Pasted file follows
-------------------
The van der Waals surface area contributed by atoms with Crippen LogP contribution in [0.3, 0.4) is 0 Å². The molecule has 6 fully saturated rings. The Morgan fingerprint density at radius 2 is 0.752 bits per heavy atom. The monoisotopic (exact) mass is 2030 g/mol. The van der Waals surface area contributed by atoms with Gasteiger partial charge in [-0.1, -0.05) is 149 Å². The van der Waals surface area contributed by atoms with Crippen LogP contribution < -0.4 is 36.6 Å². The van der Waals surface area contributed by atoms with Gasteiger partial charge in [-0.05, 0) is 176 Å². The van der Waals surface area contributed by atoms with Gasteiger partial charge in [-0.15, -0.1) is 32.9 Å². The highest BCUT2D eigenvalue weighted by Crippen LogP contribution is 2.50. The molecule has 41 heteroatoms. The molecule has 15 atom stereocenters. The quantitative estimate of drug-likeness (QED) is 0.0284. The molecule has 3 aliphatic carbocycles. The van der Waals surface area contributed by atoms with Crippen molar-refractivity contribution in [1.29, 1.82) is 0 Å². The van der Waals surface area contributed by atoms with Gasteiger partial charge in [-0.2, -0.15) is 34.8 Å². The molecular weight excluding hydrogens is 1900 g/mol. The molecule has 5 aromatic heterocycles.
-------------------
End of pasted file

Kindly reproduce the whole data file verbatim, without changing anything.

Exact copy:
The van der Waals surface area contributed by atoms with Crippen LogP contribution in [0.3, 0.4) is 0 Å². The molecule has 6 fully saturated rings. The Morgan fingerprint density at radius 2 is 0.752 bits per heavy atom. The monoisotopic (exact) mass is 2030 g/mol. The van der Waals surface area contributed by atoms with Gasteiger partial charge in [-0.1, -0.05) is 149 Å². The van der Waals surface area contributed by atoms with Crippen LogP contribution < -0.4 is 36.6 Å². The van der Waals surface area contributed by atoms with Gasteiger partial charge in [-0.05, 0) is 176 Å². The van der Waals surface area contributed by atoms with Gasteiger partial charge in [-0.15, -0.1) is 32.9 Å². The highest BCUT2D eigenvalue weighted by Crippen LogP contribution is 2.50. The molecule has 41 heteroatoms. The molecule has 15 atom stereocenters. The quantitative estimate of drug-likeness (QED) is 0.0284. The molecule has 3 aliphatic carbocycles. The van der Waals surface area contributed by atoms with Crippen molar-refractivity contribution in [1.29, 1.82) is 0 Å². The van der Waals surface area contributed by atoms with Gasteiger partial charge in [-0.2, -0.15) is 34.8 Å². The molecular weight excluding hydrogens is 1900 g/mol. The molecule has 5 aromatic heterocycles.